Bar urged to stop worrying about upsetting solicitors and embrace public access.
Any solicitors who fear increased competition from public access barristers would not have been comforted by a seminar last week on new opportunities at the bar.
The Inner Temple event, which looked at how the bar should respond in the light of cuts to legal aid, had one main answer: more barristers should embrace public access work.
‘Those who come to the bar come to it to help people. But equally they have families and have to earn a living,’ Kevin Leigh, a barrister on the Bar Council’s access to the bar committee, told attendees. ‘Public access is an opportunity to increase your practice, help people and get paid at the same time,’ he said.
A new payment plan offered by Legal Cost Finance, which has recently partnered with the Bar Council, was also touted as an opportunity to help those who can no longer rely on state funding.
Public access and the money clients save from instructing a barrister directly was proposed as a way of offsetting any interest on the product.
Although half of all barristers were by this year expected to able to receive direct instructions from clients, many have chosen to hold off qualifying for direct access work over fears that solicitors would view them as competition.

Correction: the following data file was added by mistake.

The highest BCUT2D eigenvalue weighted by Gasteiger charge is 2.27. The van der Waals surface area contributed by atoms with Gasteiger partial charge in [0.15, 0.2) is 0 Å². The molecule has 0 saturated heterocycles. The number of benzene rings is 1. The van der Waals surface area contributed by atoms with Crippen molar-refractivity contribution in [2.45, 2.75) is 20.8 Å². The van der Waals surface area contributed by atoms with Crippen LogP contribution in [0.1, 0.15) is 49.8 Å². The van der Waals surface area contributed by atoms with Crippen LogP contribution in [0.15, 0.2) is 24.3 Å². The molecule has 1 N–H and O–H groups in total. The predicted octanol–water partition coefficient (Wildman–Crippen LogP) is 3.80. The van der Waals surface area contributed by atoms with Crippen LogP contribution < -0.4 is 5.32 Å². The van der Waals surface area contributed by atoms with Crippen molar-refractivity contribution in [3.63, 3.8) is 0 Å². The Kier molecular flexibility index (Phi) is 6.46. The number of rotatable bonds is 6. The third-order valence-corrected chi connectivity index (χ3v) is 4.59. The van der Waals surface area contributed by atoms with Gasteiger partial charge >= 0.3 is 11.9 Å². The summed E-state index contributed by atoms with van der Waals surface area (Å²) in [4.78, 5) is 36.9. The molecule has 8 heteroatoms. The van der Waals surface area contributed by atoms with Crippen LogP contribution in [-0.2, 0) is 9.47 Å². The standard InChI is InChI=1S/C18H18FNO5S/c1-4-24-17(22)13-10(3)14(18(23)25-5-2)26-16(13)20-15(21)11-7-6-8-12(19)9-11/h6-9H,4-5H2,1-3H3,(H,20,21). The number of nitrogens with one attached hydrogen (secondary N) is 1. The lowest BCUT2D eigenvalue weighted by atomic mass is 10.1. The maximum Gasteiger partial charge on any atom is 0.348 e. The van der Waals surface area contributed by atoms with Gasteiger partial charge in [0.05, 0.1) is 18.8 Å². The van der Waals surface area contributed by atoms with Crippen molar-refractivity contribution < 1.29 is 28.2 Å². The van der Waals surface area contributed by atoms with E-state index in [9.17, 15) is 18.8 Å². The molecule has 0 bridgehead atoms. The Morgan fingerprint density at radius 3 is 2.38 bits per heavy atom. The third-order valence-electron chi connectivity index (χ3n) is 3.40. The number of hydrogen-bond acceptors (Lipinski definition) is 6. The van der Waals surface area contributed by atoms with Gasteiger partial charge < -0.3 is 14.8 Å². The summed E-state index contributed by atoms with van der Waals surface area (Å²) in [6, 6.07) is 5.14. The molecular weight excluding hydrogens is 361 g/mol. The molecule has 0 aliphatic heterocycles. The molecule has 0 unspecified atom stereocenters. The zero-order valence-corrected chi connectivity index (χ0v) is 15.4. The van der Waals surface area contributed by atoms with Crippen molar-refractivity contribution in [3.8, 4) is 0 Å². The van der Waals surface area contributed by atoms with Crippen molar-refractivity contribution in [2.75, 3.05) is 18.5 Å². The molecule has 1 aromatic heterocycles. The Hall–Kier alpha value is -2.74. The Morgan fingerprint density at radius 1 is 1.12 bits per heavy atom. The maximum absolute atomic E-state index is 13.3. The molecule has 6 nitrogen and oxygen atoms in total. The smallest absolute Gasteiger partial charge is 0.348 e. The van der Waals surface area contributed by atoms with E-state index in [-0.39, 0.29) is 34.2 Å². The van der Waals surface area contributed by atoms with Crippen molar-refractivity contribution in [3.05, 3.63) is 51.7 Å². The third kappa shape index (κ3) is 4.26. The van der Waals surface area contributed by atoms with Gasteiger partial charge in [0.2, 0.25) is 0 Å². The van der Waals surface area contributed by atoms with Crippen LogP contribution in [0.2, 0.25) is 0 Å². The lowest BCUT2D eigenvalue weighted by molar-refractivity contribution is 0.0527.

But practitioners were encouraged to stop worrying about upsetting solicitors and embrace this work.
‘Don’t think: "let’s play nicely with solicitors",’ Leigh said. ‘Solicitors are also looking at how to keep work within their practice.’
Some speakers, however, suggested that solicitors were now no longer so opposed to the idea of barristers engaging clients directly.
Andrew Dines, public access course facilitator for the Bar Council, said that solicitors were ‘starting to understand’ where direct access fits within the legal profession.
But he urged the bar to decide what direction it wants to move in with public access.
‘Let’s have a clear conversation with solicitors and establish the ground rules and a way of working together,’ Dines said.
‘We need a clear idea about what we want to do with public access. Will it be mainstream or not? If we are going to go for it then maybe we need to think more clearly about what our plan is.’
Solicitors and barristers are still adapting to how they should deal with their evolving roles as the distinctions between the two professions continue to blur. But with cuts to legal aid making life tougher, solicitors should be prepared for barristers increasingly looking to take up public access work.
Chloe Smith is a Gazette reporter